Controlled substances are drugs and other materials whose possession and use the federal government has chosen to regulate. Possession of a controlled substance isn't necessarily a crime; for many substances, it's legal to possess and use them when done under certain circumstances, such as under a doctor's supervision or during scientific research. Possession and use become illegal, however, when no legal justification applies; or when the substance (such as heroin) has absolutely no legitimate use.
To learn about controlled substance laws in your state, jump ahead to the section on state controlled substance laws by state.
The federal government lists the various types of drugs that they consider to be "controlled," that is, available (if at all) only through a valid prescription or other legitimate avenue. The federal scheme, contained in the Controlled Substances Act (21 U.S.C.A. Sections 801 and following), lists five "schedules" of drugs, with the most dangerous substances in Schedule I, and the least in Schedule V. This classification applies in federal drug cases, and many states have adopted the federal schedule.
To see the five schedules in the federal law, consult Section 812 of the Controlled Substances Act. For information on how your state classifies drugs, refer to the state-specific article listed below.
Illegal possession of a controlled substance occurs whenever a person owns or otherwise possesses a drug or other controlled substance, without justification or permission. These charges usually apply when a person is found carrying marijuana, cocaine, methamphetamine, or other narcotics. It's important to note that some legally available drugs, such as prescription medications, qualify as controlled substances, and possession charges are possible when the person possessing the medication does not have a proper prescription.
To convict someone of illegal possession of a controlled substance, the prosecutor must prove the following "elements" of the crime:
Depending on the circumstances, someone charged with possessing an illegal drug might instead end up facing charges of possession with the intent to distribute, a much more serious charge than simple possession. Intent to distribute crimes, commonly referred to as “drug dealing” or sales, are much more serious than simple possession, and are usually based on the amount of drugs a person is found with, the drug's purity, or by other evidence showing the accused intended to sell them and not just use them.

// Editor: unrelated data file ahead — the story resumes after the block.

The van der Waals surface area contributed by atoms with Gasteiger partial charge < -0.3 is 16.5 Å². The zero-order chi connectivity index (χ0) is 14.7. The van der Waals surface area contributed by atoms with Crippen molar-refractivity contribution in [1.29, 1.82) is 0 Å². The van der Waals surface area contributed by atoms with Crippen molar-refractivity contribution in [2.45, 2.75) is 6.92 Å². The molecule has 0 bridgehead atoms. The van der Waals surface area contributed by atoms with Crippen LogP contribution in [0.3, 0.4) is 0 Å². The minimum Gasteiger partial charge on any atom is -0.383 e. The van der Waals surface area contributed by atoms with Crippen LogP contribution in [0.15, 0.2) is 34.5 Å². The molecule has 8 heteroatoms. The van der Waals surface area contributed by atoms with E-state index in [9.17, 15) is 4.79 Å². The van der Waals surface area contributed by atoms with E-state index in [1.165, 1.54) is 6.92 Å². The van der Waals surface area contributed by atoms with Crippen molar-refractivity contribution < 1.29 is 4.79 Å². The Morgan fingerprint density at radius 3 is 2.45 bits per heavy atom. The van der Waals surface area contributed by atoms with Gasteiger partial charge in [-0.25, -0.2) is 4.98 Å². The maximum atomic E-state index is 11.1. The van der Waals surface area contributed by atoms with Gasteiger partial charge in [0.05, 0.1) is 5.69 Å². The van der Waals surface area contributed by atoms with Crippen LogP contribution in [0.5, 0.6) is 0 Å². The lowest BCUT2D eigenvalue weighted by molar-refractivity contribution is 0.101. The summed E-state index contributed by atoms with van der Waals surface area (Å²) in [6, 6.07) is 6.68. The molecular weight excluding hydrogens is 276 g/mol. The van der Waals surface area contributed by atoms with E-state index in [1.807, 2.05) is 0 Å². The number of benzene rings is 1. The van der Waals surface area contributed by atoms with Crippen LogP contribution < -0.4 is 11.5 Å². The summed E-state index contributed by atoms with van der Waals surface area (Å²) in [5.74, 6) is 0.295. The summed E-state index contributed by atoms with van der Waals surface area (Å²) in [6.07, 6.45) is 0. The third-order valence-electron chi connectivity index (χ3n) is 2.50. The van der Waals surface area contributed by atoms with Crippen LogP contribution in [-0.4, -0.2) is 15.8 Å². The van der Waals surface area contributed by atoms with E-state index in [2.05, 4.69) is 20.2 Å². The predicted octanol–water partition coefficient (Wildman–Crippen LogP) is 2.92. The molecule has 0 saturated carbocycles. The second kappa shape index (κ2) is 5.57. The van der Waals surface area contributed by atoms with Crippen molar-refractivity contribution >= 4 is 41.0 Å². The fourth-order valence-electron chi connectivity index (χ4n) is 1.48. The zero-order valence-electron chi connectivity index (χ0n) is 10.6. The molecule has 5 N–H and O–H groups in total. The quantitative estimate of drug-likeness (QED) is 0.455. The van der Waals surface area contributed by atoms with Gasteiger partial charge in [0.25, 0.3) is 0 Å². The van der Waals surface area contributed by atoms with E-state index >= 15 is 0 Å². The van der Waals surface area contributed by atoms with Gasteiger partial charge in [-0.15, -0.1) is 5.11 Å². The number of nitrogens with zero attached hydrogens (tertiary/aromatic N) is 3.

To learn more about the possible consequences for "drug dealing" or sales, please see Sale of a Controlled Substance.
Many possession cases arise from interactions between motorists and the police. In these situations, it's common for the police to find drugs in the car and charge the driver with possession. The police may also be able to charge the driver with possession if passengers are found with drugs on their person, or vice versa. However, even when the prosecutor can show that there were drugs in the car, the prosecutor must prove that the driver or passengers knew the drugs were there, or that they were near the driver or in plain view. Often, circumstantial evidence supplies this proof, which also shows that more than one person possessed the drugs.
Drug possession charges are subject to an incredibly broad range of penalties, depending on the state in which the crime occurs. The severity of the penalty depends upon a number of factors, such as the specific type of drug involved, the circumstances surrounding the possession, and the criminal history of the person possessing the drugs.
Drug possession charges, especially for the possession of marijuana, are often viewed as “no big deal.” Even if the potential penalties for possession are not significant, anyone facing a possession charge should not rely on rumors or advice offered by friends or relatives. Only a qualified criminal defense lawyer with experience dealing with the local police, prosecutors, and court system can give you advice about your possession case. Not only that, but possession charges often involve significant issues about whether the police acted legally when they found the controlled substance, something only an experienced attorney will know how to properly analyze. (Improper searches and seizures can be challenged in court and result in having the evidence thrown out.) It's always in your best interests to talk to a lawyer as soon as you are investigated for or charged with possession of a controlled substance.